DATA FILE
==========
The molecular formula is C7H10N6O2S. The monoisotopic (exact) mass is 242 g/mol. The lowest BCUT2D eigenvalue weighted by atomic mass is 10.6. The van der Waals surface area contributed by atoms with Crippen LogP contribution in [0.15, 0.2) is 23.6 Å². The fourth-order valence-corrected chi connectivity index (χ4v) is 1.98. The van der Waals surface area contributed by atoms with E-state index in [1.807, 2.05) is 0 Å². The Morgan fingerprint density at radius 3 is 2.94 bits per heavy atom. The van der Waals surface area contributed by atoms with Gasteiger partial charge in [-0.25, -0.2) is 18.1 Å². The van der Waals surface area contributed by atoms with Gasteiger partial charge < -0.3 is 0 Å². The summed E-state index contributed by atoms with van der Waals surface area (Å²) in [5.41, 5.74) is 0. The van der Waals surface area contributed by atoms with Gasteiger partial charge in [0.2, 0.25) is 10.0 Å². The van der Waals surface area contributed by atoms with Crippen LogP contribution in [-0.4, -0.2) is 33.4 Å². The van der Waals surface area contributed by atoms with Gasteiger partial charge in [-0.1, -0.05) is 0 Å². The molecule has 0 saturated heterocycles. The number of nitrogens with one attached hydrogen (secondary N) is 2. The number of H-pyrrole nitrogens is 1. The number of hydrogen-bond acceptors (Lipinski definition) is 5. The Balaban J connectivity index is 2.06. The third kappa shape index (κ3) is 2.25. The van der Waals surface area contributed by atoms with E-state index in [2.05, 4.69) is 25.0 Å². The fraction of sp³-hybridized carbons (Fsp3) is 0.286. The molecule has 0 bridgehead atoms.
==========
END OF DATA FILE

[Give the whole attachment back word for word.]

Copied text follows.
The molecular formula is C7H10N6O2S. The monoisotopic (exact) mass is 242 g/mol. The lowest BCUT2D eigenvalue weighted by atomic mass is 10.6. The van der Waals surface area contributed by atoms with Crippen LogP contribution in [0.15, 0.2) is 23.6 Å². The fourth-order valence-corrected chi connectivity index (χ4v) is 1.98. The van der Waals surface area contributed by atoms with E-state index in [1.807, 2.05) is 0 Å². The Morgan fingerprint density at radius 3 is 2.94 bits per heavy atom. The van der Waals surface area contributed by atoms with Gasteiger partial charge in [-0.25, -0.2) is 18.1 Å². The van der Waals surface area contributed by atoms with Gasteiger partial charge < -0.3 is 0 Å². The summed E-state index contributed by atoms with van der Waals surface area (Å²) in [5.41, 5.74) is 0. The van der Waals surface area contributed by atoms with Gasteiger partial charge in [0.2, 0.25) is 10.0 Å². The van der Waals surface area contributed by atoms with Crippen LogP contribution in [-0.4, -0.2) is 33.4 Å². The van der Waals surface area contributed by atoms with Gasteiger partial charge in [-0.1, -0.05) is 0 Å². The molecule has 0 saturated heterocycles. The number of nitrogens with one attached hydrogen (secondary N) is 2. The number of H-pyrrole nitrogens is 1. The number of hydrogen-bond acceptors (Lipinski definition) is 5. The Balaban J connectivity index is 2.06. The third kappa shape index (κ3) is 2.25. The van der Waals surface area contributed by atoms with E-state index in [2.05, 4.69) is 25.0 Å². The fraction of sp³-hybridized carbons (Fsp3) is 0.286. The molecule has 0 bridgehead atoms.